The Role of Coronary Arteriography in Demonstration of Mural Thrombosis after Angioplasty (3)

The Role of Coronary Arteriography in Demonstration of Mural Thrombosis after Angioplasty (3)Before each injection, a system test was carried out in order to adjust the kilovolt (peak) for 100 percent quality; the intensity of current was automatically adjusted. Images were recorded with 50±3 (SD) kVp and 112±2 (SD) mA. Focal spot size was 0.6 mm; dose, 18 jiR per frame; image intensifier field size, 6 indies; spatial resolution, 64 line pairs/cm; brightness conversion factor, 103 candelas-sq m~KmR. The actual magnification, evaluated from the size of the intracoronary catheter tip in all dogs, was 2.3 ±0.1 (SD) times.
Analysis of Arteriography
Films were coded in order to allow a blind analysis. Arterial diameters and percentage of balloon-induced dilatation were drawn from projected arteriographic images and measured with a computer-assisted digitizing table. On a separate occasion, the arteriograms were evaluated for images suggestive of intracoronary thrombosis at or within 1.0 cm from the region injured by the balloon. The following findings were systematically analyzed by two independent observers (Fig 1): (1) minor localized intraluminal filling defects, considered as those not clearly distinct from the adjacent vascular contours; (2) discrete intraluminal filling defects, defined as those clearly dissociated from the adjacent vascular contours, with spherical or irregular shape; (3) staining of thrombus through contrast material retention; (4) interrupted or slowed flow, assumed when three or more cardiac cycles were required to opacify the entire distal LAD. The interobserver concordance for arteriographic classification was 98.7 percent (one minor discordance in 77 cases).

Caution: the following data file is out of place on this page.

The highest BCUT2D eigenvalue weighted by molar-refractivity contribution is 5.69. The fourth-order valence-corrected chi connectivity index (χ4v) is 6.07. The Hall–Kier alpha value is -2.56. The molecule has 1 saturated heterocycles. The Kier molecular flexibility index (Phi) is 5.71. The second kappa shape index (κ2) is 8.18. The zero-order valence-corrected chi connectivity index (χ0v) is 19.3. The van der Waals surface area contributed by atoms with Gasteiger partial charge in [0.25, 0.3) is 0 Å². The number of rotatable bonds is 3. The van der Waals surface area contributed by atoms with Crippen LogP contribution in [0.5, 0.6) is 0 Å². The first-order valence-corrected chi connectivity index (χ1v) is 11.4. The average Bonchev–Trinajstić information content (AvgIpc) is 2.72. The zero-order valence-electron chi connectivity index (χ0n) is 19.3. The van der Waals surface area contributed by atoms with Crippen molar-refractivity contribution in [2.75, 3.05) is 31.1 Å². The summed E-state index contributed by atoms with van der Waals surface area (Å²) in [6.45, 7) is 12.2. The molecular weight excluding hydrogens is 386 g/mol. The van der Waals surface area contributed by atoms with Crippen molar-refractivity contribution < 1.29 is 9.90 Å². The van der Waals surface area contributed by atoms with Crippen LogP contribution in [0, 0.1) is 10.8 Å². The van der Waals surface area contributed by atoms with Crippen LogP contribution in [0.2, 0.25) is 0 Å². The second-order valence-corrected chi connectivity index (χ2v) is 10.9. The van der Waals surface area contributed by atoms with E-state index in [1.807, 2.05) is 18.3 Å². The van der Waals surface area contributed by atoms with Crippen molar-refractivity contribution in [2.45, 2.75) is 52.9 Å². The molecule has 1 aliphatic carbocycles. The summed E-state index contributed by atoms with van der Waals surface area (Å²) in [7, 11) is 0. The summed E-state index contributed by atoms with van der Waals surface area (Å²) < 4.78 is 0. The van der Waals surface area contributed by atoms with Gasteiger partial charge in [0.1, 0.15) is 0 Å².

Figure 1. Representative arteriograms and corresponding histologic sections (Verhoeff-van Gieson stain, original magnification X48). The left anterior descending coronary artery (LAD) is visualized on left anterior oblique images, so that the proximal portion is at right. Arrowheads indicate balloon extremities. Upper panel: Discrete, well-defined filling defect (arrow), followed later, in the same location, by contrast material retention and thrombus staining (upper insert); distal flow of contrast material was slowed. Lower insert shows corresponding histologic section, with a mural thrombus adhering to the injured vessel wall and encroaching lumen area. Lower panel: Normal angiographic appearance of LAD after angioplasty. Flow of contrast material was normal. Despite this negative arteriogram, histologic section (insert) shows large mural thrombus.